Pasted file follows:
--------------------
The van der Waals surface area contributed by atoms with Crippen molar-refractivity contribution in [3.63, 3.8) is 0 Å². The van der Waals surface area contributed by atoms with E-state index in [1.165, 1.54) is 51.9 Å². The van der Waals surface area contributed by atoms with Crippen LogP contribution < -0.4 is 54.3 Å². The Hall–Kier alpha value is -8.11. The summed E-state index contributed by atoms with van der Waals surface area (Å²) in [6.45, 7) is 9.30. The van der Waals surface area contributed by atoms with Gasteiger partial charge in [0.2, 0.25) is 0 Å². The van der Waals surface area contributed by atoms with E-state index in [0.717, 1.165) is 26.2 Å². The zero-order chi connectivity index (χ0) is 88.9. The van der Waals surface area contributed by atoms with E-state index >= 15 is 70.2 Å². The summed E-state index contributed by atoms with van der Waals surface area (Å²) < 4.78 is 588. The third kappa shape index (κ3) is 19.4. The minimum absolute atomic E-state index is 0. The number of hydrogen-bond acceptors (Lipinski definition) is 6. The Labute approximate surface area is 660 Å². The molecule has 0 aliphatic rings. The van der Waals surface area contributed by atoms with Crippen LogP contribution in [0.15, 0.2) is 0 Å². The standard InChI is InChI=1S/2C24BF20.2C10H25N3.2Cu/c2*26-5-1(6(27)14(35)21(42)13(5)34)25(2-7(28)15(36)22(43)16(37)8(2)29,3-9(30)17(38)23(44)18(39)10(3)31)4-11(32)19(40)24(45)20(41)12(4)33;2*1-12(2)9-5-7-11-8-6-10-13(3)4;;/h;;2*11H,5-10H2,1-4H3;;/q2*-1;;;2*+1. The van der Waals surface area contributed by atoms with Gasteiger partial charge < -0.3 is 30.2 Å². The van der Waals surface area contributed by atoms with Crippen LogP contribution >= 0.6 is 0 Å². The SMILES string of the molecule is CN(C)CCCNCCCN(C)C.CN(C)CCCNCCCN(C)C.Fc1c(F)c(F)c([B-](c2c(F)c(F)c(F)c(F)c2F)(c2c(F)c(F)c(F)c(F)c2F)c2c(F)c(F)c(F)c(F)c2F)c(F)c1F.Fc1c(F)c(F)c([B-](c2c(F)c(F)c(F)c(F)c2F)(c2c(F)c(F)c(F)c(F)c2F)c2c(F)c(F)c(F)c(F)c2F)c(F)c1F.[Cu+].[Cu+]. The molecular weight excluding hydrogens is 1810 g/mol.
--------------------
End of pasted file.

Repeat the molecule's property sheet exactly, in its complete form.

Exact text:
The van der Waals surface area contributed by atoms with Crippen molar-refractivity contribution in [3.63, 3.8) is 0 Å². The van der Waals surface area contributed by atoms with E-state index in [1.165, 1.54) is 51.9 Å². The van der Waals surface area contributed by atoms with Crippen LogP contribution < -0.4 is 54.3 Å². The Hall–Kier alpha value is -8.11. The summed E-state index contributed by atoms with van der Waals surface area (Å²) in [6.45, 7) is 9.30. The van der Waals surface area contributed by atoms with Gasteiger partial charge in [0.2, 0.25) is 0 Å². The van der Waals surface area contributed by atoms with E-state index in [0.717, 1.165) is 26.2 Å². The zero-order chi connectivity index (χ0) is 88.9. The van der Waals surface area contributed by atoms with E-state index >= 15 is 70.2 Å². The summed E-state index contributed by atoms with van der Waals surface area (Å²) < 4.78 is 588. The third kappa shape index (κ3) is 19.4. The minimum absolute atomic E-state index is 0. The number of hydrogen-bond acceptors (Lipinski definition) is 6. The Labute approximate surface area is 660 Å². The molecule has 0 aliphatic rings. The van der Waals surface area contributed by atoms with Crippen LogP contribution in [0.15, 0.2) is 0 Å². The standard InChI is InChI=1S/2C24BF20.2C10H25N3.2Cu/c2*26-5-1(6(27)14(35)21(42)13(5)34)25(2-7(28)15(36)22(43)16(37)8(2)29,3-9(30)17(38)23(44)18(39)10(3)31)4-11(32)19(40)24(45)20(41)12(4)33;2*1-12(2)9-5-7-11-8-6-10-13(3)4;;/h;;2*11H,5-10H2,1-4H3;;/q2*-1;;;2*+1. The van der Waals surface area contributed by atoms with Gasteiger partial charge < -0.3 is 30.2 Å². The van der Waals surface area contributed by atoms with Crippen LogP contribution >= 0.6 is 0 Å². The SMILES string of the molecule is CN(C)CCCNCCCN(C)C.CN(C)CCCNCCCN(C)C.Fc1c(F)c(F)c([B-](c2c(F)c(F)c(F)c(F)c2F)(c2c(F)c(F)c(F)c(F)c2F)c2c(F)c(F)c(F)c(F)c2F)c(F)c1F.Fc1c(F)c(F)c([B-](c2c(F)c(F)c(F)c(F)c2F)(c2c(F)c(F)c(F)c(F)c2F)c2c(F)c(F)c(F)c(F)c2F)c(F)c1F.[Cu+].[Cu+]. The molecular weight excluding hydrogens is 1810 g/mol.